FIGS. 19 to 23 show different forms of welded joints 73,74,75,76,77 for the dampers 78,79 (only shown in FIGS. 20 and 21). Also in these arrangements the use of conical pins 80, 81 and 82 is indicated in the FIGS. 19, 22 and 23.

FIGS. 13 to 23 are only to be understood as examples of possible, preferable adapters and joints.

The invention is of course not in any way restricted to the preferred embodiments described above. On the contrary, many possibilities to modifications thereof will be apparent to a person with ordinary skill in the art without departing from the basic idea of the invention such as defined in the appended claims.

For example, two or more visco elastic damper links could be arranged in parallel or in series or any combination thereof if so desired depending on the specific oscillations to be damped out and the piping system application in question. Thus, two or more visco elastic dampers can extend in parallel and/or series between the object (pipe detail) to be damped and a support location on the piping system.

Several shear layers or sheets of visco elastic material which are fixedly bonded to the inner faces of the two plate elements (first stiff member) and the opposite faces of the end part of the strut (second stiff member) may for example also be used, instead of only one layer of visco elastic material. Further, a mixture of different visco elastic materials may be used depending on the specific oscillations to be damped out in the piping system, instead of only one kind of visco elastic material.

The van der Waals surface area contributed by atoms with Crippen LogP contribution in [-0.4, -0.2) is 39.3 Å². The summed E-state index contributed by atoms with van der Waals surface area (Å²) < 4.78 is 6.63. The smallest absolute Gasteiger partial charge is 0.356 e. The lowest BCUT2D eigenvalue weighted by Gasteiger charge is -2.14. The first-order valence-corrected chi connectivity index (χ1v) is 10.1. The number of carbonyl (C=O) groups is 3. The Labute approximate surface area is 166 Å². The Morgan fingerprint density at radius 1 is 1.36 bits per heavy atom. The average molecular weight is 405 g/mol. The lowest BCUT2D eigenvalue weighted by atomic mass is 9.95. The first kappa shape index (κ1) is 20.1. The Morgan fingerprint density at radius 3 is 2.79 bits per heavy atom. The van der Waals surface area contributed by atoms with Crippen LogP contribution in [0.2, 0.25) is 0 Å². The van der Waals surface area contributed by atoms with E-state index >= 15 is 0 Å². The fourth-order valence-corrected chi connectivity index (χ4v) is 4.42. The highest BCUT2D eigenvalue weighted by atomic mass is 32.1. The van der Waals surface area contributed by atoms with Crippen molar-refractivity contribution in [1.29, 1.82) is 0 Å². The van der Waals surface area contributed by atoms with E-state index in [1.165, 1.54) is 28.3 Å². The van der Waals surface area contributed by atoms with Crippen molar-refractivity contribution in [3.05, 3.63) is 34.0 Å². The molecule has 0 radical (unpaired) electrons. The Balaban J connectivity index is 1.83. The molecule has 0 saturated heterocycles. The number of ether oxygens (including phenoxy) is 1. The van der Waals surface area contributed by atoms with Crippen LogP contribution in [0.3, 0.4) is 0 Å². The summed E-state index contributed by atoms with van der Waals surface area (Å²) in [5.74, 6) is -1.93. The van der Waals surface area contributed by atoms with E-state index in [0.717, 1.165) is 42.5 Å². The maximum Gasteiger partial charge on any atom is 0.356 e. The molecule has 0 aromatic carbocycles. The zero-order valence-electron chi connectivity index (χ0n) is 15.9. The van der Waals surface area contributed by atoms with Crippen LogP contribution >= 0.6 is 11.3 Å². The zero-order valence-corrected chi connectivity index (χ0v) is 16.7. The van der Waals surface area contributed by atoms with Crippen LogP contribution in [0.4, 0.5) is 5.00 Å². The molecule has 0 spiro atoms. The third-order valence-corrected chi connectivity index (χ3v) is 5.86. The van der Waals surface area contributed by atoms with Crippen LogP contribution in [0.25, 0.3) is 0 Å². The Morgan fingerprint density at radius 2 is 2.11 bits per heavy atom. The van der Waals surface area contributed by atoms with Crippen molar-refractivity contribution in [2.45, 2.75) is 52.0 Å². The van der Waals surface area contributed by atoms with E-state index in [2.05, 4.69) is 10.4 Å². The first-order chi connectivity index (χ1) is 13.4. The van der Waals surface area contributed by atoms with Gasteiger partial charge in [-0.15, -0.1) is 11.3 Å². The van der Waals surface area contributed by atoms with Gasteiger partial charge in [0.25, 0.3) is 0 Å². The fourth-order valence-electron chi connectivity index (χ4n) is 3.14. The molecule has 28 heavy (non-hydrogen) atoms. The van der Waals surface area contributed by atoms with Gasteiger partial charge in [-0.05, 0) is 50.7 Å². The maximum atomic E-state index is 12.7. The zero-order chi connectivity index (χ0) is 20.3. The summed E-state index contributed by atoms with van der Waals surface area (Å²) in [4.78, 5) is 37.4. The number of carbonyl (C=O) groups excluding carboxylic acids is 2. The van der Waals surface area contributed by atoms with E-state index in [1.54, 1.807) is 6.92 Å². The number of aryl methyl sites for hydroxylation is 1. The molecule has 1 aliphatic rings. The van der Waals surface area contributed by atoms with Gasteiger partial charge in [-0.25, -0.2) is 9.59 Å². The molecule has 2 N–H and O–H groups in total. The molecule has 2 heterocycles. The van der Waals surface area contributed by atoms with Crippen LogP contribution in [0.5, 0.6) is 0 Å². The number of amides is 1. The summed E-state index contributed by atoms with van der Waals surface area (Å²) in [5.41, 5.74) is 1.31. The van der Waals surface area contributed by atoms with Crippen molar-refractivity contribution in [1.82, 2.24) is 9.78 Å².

The above-described embodiment examples show different types of attachments of the damper or damper link to the pipe object or detail to be damped and the pipe structure. However, other types of such attachments than the one shown in these embodiment examples may alternatively well be used, for example welding, moulding, gluing, riveting or bolting, etc.

For example, the U-shaped structure comprising the two stiff plate elements may be secured together via an intermediate end element arranged between the plate elements and the end part of the strut or the like, instead of forming the U-shaped structure comprising the two plates in one single piece.